The U.N. data indicates that ground combat has overtaken improvised explosive devices (IEDs) as the leading cause of civilian deaths. Ground combat -- which can include the use of mortars, rocket-propelled grenades, and small arms -- was responsible for 39 percent of civilian deaths and injuries in 2014, accounting for 474 civilian deaths and 1,427 injuries. The number of casualties caused by ground combat rose 89 percent from the previous year.

And while IEDs are no longer the leading killer of Afghan civilians, civilian deaths and injuries from the homemade bombs are also on the rise. IEDs were responsible for 1,463 casualties in the first half of 2014, a 7 percent increase from 2013 and the highest number of casualties from IEDs in any six-month time span since 2009. Suicide attacks by anti-government forces, the third-leading cause of civilian casualties, caused 156 deaths and 427 injuries.

This increased combat has hit women and children particularly hard. The first six months of 2014 saw civilian casualties among children and women spike by 34 and 24 percent, respectively. The U.N. report found that ground combat accounted for 112 child deaths and 408 injuries, while close fighting killed 64 women and injured 192 in Afghanistan.

Anti-government attacks caused 988 civilian casualties, 553 of which were attributable to the Taliban. Afghan security forces accidently caught 274 civilians in the crossfire, while 38 casualties resulted from cross-border shelling; the U.N. report was unable to directly attribute the culprit of 599 civilian casualties sustained from ground combat. Looking more closely at Taliban-led attacks, the report found that of the 147 attacks for which the Taliban publicly claimed responsibility and which resulted in civilian casualties, 69 directly targeted civilians, including tribal elders, civilian government officials, and justice system workers. The remaining 76 were directed at military targets, which indiscriminately caused civilian deaths and injuries.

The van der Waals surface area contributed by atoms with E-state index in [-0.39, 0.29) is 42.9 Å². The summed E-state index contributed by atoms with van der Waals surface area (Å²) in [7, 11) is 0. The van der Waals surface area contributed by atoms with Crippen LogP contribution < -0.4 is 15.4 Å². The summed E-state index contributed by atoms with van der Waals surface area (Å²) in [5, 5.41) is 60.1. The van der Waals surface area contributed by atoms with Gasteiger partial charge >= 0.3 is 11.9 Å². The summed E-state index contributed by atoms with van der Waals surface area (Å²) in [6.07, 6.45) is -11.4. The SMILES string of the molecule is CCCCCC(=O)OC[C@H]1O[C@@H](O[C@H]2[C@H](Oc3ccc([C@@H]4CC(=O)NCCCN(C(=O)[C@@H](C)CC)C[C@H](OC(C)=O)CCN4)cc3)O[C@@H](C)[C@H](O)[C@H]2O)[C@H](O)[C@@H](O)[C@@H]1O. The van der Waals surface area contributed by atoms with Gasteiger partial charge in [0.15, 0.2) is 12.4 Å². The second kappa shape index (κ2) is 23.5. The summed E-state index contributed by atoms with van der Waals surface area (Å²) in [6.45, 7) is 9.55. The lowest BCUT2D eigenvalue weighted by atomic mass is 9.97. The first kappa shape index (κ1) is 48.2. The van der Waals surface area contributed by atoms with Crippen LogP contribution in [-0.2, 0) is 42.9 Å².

The number of civilian casualties caused by the Taliban and other anti-government forces doubled since 2009, when UNAMA began collecting such data.

The findings come amid a shift in Afghanistan's security landscape. President Obama's announcement that American troops will withdraw from Afghanistan by 2016 has placed greater responsibility on the Afghan National Army to maintain security in the country. The increase in civilian casualties caused by ground combat may be one indication that the Taliban is more willing to engage in direct firefights with the Afghan army. While the Taliban would often avoid getting in firefights with well-trained American troops -- by, for example, relying more heavily on IEDs -- the insurgents may favor their odds in a firefight against the less competent Afghan army.

Moreover, fraud allegations from the country's recent runoff election threaten to contribute further to instability in Afghanistan. Preliminary results released Monday handed Ashraf Ghani a commanding lead over his opponent, Abdullah Abdullah, whose supporters have threatened to form a parallel government that wouldn't recognize Ghani as the country's duly elected president.

The Taliban, meanwhile, continue to challenge Afghan and international security forces. On Tuesday, a suicide bomber killed 16 people in Parwan province, north of Kabul. The victims included four Czech soldiers and Afghan civilians, among them children.